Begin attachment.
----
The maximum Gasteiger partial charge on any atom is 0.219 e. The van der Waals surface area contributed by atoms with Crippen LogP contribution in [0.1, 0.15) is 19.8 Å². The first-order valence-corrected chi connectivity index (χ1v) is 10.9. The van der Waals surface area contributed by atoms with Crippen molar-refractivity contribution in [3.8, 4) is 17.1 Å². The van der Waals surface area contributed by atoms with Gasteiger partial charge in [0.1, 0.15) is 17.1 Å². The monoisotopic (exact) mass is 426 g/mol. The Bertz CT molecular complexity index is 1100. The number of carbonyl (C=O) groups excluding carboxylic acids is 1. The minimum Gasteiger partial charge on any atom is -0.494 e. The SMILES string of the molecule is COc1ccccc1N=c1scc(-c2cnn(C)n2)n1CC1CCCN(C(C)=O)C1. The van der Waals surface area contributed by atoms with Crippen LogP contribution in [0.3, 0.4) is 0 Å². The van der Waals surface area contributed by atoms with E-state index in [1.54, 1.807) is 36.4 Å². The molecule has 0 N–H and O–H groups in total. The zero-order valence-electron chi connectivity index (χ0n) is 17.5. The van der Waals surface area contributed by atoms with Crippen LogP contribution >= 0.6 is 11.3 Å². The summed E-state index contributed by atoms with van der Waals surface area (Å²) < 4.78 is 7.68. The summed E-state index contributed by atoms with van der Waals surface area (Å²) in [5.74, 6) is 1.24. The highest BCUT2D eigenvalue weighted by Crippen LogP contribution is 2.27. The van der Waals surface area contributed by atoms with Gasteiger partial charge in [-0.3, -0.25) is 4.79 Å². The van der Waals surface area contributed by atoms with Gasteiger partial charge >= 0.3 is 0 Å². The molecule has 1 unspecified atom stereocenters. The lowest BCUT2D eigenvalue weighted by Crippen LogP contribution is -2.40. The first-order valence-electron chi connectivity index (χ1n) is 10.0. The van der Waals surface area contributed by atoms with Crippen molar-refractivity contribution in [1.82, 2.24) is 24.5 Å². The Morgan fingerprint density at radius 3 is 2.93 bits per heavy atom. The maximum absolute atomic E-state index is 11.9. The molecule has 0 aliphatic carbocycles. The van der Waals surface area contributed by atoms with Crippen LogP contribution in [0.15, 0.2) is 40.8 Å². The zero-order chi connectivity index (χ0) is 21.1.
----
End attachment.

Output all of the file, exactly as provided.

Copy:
The maximum Gasteiger partial charge on any atom is 0.219 e. The van der Waals surface area contributed by atoms with Crippen LogP contribution in [0.1, 0.15) is 19.8 Å². The first-order valence-corrected chi connectivity index (χ1v) is 10.9. The van der Waals surface area contributed by atoms with Crippen molar-refractivity contribution in [3.8, 4) is 17.1 Å². The van der Waals surface area contributed by atoms with Gasteiger partial charge in [0.1, 0.15) is 17.1 Å². The monoisotopic (exact) mass is 426 g/mol. The Bertz CT molecular complexity index is 1100. The number of carbonyl (C=O) groups excluding carboxylic acids is 1. The minimum Gasteiger partial charge on any atom is -0.494 e. The SMILES string of the molecule is COc1ccccc1N=c1scc(-c2cnn(C)n2)n1CC1CCCN(C(C)=O)C1. The van der Waals surface area contributed by atoms with Crippen LogP contribution in [0.3, 0.4) is 0 Å². The van der Waals surface area contributed by atoms with E-state index in [1.54, 1.807) is 36.4 Å². The molecule has 0 N–H and O–H groups in total. The zero-order valence-electron chi connectivity index (χ0n) is 17.5. The van der Waals surface area contributed by atoms with Crippen LogP contribution >= 0.6 is 11.3 Å². The summed E-state index contributed by atoms with van der Waals surface area (Å²) < 4.78 is 7.68. The summed E-state index contributed by atoms with van der Waals surface area (Å²) in [5.74, 6) is 1.24. The highest BCUT2D eigenvalue weighted by Crippen LogP contribution is 2.27. The van der Waals surface area contributed by atoms with Gasteiger partial charge in [-0.3, -0.25) is 4.79 Å². The van der Waals surface area contributed by atoms with Gasteiger partial charge >= 0.3 is 0 Å². The molecule has 1 unspecified atom stereocenters. The lowest BCUT2D eigenvalue weighted by Crippen LogP contribution is -2.40. The first-order valence-electron chi connectivity index (χ1n) is 10.0. The van der Waals surface area contributed by atoms with Crippen molar-refractivity contribution in [1.82, 2.24) is 24.5 Å². The Morgan fingerprint density at radius 3 is 2.93 bits per heavy atom. The maximum absolute atomic E-state index is 11.9. The molecule has 0 aliphatic carbocycles. The van der Waals surface area contributed by atoms with Crippen LogP contribution in [0.15, 0.2) is 40.8 Å². The zero-order chi connectivity index (χ0) is 21.1.